You can't talk about Team Canada without discussing one of the greatest to ever represent the maple leaf for her country. The final player to win the Jayna Hefford Trophy as the CWHL's most valuable player, Poulin has been a force nearly every time she has played for Canada internationally, whether it's the Olympics or World Championship. Poulin had a string of three six-point efforts at the tournament from 2015-17 and then another six at the 2018 Olympics, so if you're trying to gauge the type of impact offensively she'll have, there you go. She's usually one of the most consistent players Canada has and tends to step her game up in big moments. That's exactly what she'll need to do again this year.

Erin Ambrose, D (Canada)
Talk about consistency. Ambrose has always been a big-time player wherever she's been, and her World Championship performance back in 2019 is proof of that. Ambrose seems to rise to a new level every time she plays internationally for Canada and should be the team's top defenseman this time around. The 2014 Patty Kazmaier Award finalist should be among the tournament leaders in points by a defenseman.

Natalie Spooner, F (Canada)
Spooner is always a fixture on Canada's roster, having led the team in scoring back in 2019 with 10 points. Even in the years where she isn't the top player, her impact as a reliable two-way forward with good speed is valuable in just about any situation and nothing will change this time around.

Jenni Hiirikoski, D (Finland)
Hiirikoski is one of the best players to play in this tournament, period. At 34, she's ending the latter stages of her career, but Hiirikoski still managed to have an incredible year in the Swedish league with 47 points in 34 games. Not to mention she finished third in tournament scoring with 10 points in seven games en route to her seventh World Championship medal two years ago to further prove just how good she can be. Expect much of the same from her this year.

Lara Stalder, F (Switzerland)
You can't talk about this tournament without mentioning Stalder's name. She wasn't on the 2019 team, but her expansive career with the national team has proven to be a success. A member of Brynas in the Swedish league, Stadler is coming off of leading the league with 31 goals and 82 points in 36 games - a year after recording 42 goals and 71 points to, once again, lead one of the biggest women's hockey leagues. Stalder will be an integral part of Switzerland's search for a medal.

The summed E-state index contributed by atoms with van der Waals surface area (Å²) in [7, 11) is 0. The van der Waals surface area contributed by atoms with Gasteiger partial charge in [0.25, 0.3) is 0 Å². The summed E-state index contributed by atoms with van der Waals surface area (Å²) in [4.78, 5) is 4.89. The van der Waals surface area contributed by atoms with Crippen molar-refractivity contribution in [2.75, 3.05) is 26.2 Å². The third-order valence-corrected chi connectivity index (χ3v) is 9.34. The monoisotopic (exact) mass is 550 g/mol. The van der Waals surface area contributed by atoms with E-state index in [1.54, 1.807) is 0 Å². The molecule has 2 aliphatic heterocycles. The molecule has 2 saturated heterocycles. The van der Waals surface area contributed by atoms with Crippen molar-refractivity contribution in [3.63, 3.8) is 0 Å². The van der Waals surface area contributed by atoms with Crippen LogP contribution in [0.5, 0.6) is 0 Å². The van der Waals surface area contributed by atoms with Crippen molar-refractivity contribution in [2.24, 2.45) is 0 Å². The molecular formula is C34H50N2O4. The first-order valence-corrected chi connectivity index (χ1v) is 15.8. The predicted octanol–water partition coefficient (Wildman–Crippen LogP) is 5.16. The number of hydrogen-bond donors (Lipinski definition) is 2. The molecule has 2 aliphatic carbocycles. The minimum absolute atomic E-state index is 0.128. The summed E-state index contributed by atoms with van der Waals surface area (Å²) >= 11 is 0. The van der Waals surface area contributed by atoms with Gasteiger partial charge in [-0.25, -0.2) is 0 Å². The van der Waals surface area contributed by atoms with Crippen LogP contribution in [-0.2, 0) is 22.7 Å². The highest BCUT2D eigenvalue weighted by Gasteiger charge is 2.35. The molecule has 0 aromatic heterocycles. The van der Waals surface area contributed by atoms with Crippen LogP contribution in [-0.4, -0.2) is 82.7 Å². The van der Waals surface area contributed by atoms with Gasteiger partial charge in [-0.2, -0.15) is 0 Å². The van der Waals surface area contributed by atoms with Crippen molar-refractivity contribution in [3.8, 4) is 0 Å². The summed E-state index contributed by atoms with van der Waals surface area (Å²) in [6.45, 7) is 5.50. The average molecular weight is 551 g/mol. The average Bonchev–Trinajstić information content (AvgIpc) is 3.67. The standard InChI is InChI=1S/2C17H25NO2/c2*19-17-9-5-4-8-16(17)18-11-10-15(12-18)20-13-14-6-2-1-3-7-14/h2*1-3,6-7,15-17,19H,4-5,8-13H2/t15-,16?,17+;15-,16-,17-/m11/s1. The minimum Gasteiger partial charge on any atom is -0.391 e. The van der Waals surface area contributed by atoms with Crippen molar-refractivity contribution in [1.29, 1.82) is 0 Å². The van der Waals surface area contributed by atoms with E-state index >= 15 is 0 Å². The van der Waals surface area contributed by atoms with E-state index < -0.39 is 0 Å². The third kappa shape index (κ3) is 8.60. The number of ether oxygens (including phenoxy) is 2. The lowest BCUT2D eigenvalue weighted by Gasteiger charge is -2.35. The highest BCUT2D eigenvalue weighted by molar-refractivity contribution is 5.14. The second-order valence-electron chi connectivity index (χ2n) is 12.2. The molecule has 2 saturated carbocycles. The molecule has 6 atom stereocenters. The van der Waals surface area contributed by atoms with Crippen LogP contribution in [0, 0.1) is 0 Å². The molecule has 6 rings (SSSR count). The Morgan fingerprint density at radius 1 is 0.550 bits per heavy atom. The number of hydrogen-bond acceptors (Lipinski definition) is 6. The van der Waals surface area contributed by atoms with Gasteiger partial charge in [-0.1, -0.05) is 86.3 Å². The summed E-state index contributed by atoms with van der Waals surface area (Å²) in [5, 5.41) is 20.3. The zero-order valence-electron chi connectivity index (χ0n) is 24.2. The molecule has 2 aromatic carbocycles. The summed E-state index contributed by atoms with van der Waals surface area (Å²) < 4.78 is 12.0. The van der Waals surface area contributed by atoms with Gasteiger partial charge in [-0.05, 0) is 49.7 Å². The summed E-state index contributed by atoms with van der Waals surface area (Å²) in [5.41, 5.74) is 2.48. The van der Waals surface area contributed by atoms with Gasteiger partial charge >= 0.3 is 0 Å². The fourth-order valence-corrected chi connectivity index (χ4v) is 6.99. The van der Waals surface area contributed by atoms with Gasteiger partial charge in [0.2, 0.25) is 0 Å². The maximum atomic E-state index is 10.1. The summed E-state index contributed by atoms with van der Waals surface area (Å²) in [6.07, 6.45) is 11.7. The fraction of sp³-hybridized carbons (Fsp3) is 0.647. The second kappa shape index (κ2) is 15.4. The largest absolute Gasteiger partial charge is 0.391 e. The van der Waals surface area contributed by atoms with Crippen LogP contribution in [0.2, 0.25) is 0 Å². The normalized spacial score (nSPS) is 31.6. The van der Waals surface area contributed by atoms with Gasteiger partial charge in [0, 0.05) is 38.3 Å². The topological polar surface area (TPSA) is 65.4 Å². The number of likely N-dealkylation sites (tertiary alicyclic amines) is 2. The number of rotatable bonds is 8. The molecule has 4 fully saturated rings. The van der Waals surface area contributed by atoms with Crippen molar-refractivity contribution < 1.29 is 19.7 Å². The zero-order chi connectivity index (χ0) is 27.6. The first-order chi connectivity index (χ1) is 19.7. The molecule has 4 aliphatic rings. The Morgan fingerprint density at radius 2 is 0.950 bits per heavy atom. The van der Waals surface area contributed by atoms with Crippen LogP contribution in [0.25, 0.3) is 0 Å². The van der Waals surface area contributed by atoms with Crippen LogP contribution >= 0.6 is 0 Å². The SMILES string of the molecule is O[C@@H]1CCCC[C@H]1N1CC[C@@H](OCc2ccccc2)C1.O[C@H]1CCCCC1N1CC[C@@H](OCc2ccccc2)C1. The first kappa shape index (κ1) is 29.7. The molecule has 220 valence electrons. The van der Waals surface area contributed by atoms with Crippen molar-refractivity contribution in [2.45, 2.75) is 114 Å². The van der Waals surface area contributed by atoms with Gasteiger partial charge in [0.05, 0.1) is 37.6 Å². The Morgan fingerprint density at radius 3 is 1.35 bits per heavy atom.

Alina Müller, F (Switzerland)
It's hard to believe Müller is just 23 considering she helped Sweden win bronze at the 2014 Olympics at the age of 15. But ever since, Müller has found herself among Switzerland's top scorers at every international event and is still in the midst of an incredible NCAA career with Northeastern. Switzerland is typically always a contender for a medal, with Müller being one of the team's most important goal-scorers. Look for that again in Calgary.

Hanae Kubo, F (Japan)
Kubo doesn't have many years left as a 38-year-old, but if this is it, what a career it has truly been. The all-time points leader for Japan at the World Championship with 28 goals and 54 points (no player has more than 24), Kubo has been a staple of the national team since 1999, with the forward competing in four decades of hockey action. That's something so few players can claim to do in international hockey, but Kubo's career has been anything but magnificent as she still, to this day, performs at a high level.